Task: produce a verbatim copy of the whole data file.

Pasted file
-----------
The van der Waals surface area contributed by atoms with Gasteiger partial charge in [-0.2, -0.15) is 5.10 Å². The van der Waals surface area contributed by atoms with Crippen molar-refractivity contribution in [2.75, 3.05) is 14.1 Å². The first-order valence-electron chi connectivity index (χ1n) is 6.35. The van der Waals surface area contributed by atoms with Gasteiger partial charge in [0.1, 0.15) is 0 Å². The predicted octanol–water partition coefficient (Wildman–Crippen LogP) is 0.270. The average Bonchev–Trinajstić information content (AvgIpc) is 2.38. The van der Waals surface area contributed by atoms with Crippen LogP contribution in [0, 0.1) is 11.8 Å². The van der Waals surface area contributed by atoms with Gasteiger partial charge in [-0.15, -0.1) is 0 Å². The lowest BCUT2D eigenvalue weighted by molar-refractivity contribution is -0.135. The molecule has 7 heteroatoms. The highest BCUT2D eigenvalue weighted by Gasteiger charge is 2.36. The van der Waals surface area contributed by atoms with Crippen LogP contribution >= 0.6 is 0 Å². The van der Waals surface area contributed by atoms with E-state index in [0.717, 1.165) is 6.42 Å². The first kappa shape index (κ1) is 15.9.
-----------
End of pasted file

The van der Waals surface area contributed by atoms with Gasteiger partial charge in [-0.2, -0.15) is 5.10 Å². The van der Waals surface area contributed by atoms with Crippen molar-refractivity contribution in [2.75, 3.05) is 14.1 Å². The first-order valence-electron chi connectivity index (χ1n) is 6.35. The van der Waals surface area contributed by atoms with Gasteiger partial charge in [0.1, 0.15) is 0 Å². The predicted octanol–water partition coefficient (Wildman–Crippen LogP) is 0.270. The average Bonchev–Trinajstić information content (AvgIpc) is 2.38. The van der Waals surface area contributed by atoms with Crippen LogP contribution in [0, 0.1) is 11.8 Å². The van der Waals surface area contributed by atoms with Gasteiger partial charge in [-0.15, -0.1) is 0 Å². The lowest BCUT2D eigenvalue weighted by molar-refractivity contribution is -0.135. The molecule has 7 heteroatoms. The highest BCUT2D eigenvalue weighted by Gasteiger charge is 2.36. The van der Waals surface area contributed by atoms with Crippen LogP contribution >= 0.6 is 0 Å². The van der Waals surface area contributed by atoms with E-state index in [0.717, 1.165) is 6.42 Å². The first kappa shape index (κ1) is 15.9.